6. Should we, then, call upon the cognitive sciences to quench the flames of a nasty civil war? This, too, seems a misplaced hope. First, connections between reliance on logic or history, on the one hand, and deference to the deliverances of science, on the other, have not been nearly as neat as the above potted account of the history of philosophy of science might suggest. Scientific realists routinely accuse logical empiricists of falling into instrumentalist heresy, which is to say, of failing adequately to acknowledge the claims of scientific ontologies. At the same time, some historians of science have fought to illustrate the rationality of science. Where a theorist comes down with regard to the authority of science does not seem to be determined by conceptual resources; it appears rather more likely that a theorist's initial regard for the cognitive claims of science guides the way in which resources are deployed. Because the resources of the cognitive sciences are equally available to those who accord special epistemic authority to science and to those who withhold it, reliance on the cognitive sciences seems unlikely to eliminate this sort of disagreement.

7. If Giere has a role for the cognitive sciences that will create programmatic unity among philosophers of science, neither his introductory essay nor anything else in this volume makes its nature evident. Even were his claim to be both obvious and persuasive, however, we might still wish to ask whether such programmatic unity is a goal worth pursuing for its own sake. I shall only be able to touch lightly on this question but I think it is an important one. It is easy to see why consensus might be an attractive goal. Post Kuhnian wisdom has it that possession of a paradigm allows "normal science" and, one would assume, normal philosophy as well to make progress. Without denying the practical value of shared commitments, one might, however, still want to take seriously the possibility that the consensus that characterizes the "mature sciences" is as much the result of the eventual competitive success of a particular program of inquiry as it is a prerequisite for such success. In its early stages, a field may, indeed, benefit more from diversity than from consensus (Rosenwein, 1994). If we think of philosophy of science as still being, relatively speaking, in its early days, achieving diversity might be a better reason for looking to the cognitive sciences than the hope of programmatic unity. A more radical position yet might be that not only is there not now any single best viewpoint from which to consider science, but there never will be one (Fuller, 1993). In either case, it should be no disappointment to members of either community that the cognitive sciences cannot be enlisted as fairy godmothers to the philosophy of science. There are lots of other good reasons to stay in touch.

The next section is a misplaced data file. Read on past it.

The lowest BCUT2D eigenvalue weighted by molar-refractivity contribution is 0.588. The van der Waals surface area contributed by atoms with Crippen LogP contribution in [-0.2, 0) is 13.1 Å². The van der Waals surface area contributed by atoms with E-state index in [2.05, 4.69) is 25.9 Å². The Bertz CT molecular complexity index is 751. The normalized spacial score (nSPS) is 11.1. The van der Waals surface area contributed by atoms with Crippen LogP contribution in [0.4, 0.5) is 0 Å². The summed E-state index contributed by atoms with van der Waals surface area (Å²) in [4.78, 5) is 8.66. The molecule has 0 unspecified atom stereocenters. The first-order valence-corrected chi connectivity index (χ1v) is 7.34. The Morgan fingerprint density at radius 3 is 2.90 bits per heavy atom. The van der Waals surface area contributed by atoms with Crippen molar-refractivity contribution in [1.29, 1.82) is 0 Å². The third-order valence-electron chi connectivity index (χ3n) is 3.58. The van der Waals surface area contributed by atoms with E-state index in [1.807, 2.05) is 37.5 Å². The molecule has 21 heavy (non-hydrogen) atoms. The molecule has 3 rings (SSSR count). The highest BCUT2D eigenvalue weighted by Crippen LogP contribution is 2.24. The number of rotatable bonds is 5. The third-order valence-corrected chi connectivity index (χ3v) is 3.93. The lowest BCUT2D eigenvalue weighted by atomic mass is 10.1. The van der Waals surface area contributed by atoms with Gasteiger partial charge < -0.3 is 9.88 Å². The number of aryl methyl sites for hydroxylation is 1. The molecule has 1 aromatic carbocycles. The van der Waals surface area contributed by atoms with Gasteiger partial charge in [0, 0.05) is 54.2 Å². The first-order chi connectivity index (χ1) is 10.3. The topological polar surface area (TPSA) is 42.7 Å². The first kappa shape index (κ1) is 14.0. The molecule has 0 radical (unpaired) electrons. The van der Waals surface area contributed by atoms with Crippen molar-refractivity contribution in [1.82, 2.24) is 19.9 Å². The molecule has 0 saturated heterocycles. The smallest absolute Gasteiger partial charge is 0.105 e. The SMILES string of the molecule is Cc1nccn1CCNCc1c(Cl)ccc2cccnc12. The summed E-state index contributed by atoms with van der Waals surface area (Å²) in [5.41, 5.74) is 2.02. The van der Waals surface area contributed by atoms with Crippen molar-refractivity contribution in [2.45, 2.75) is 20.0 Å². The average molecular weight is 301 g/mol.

Baker, Lynne Rudder (1993) What Beliefs Are Not. In Steven Wagner and Richard Warner, eds. (1993) Naturalism: A Critical Appraisal (Notre Dame: University of Notre Dame Press).

Brown, Harold I. (1977) Perception, Theory and Commitment: The New Philosophy of Science (Chicago: University of Chicago Press).

Fodor, Jerry A. (1974) The Language of Thought (Cambridge: Harvard University Press).

Fuller, Steve (1993) Philosophy of Science and Its Discontents (New York: Guilford Press).

Giere, R.N. (1993) Precis of Cognitive Models of Science. PSYCOLOQUY 4(56) scientific-cognition.1.giere.

Giere, R.N. (1992) Cognitive Models of Science. Minnesota Studies in the Philosophy of Science, volume 15. Minneapolis: University of Minnesota Press.

Hacking, Ian (1989) The Disunity of Science, Lecture, Nobel Conference XXV: The End of Science? Gustavus Adolphus College, St. Peter MN.

Hacking, Ian (1983) Representing and Intervening: Introductory Topics in the Philosophy of Natural Science (Cambridge: Cambridge University Press).

Haugeland, John (1982) Weak Supervenience. American Philosophical Quarterly 19: 93-103.

Horgan, Terence and Tye, Michael (1985) Against the Token Identity Thesis. In Ernest LePore and Brian P. McLaughlin (1985) Actions and Events: Perspectives on the Philosophy of Donald Davidson (Oxford: Basil Blackwell).

Hornsby, Jennifer (1985) Physicalism, Events and Part-Whole Relationships In Ernest LePore and Brian P. McLaughlin (1985) Actions and Events: Perspectives on the Philosophy of Donald Davidson (Oxford: Basil Blackwell).

Kim, Jaegwon (1989) The Myth of Nonreductive Materialism. American Philosophical Association Proceedings 63: 31-47.

Kornblith, Hilary (1985) What Is A Naturalistic Epistemology? In Hilary Kornblith, ed. (1985) Naturalizing Epistemology (Cambridge MA: MIT Press).

Rosenwein, Robert E. (1994) Social Influence in Science: Agreement and Dissent in Achieving Scientific Consensus In William R. Shadish and Steve Fuller, eds. (1985) The Social Psychology of Science (New York: Guilford Press).

Von Eckardt, Barbara (1993) What Is Cognitive Science? (Cambridge MA: MIT Press).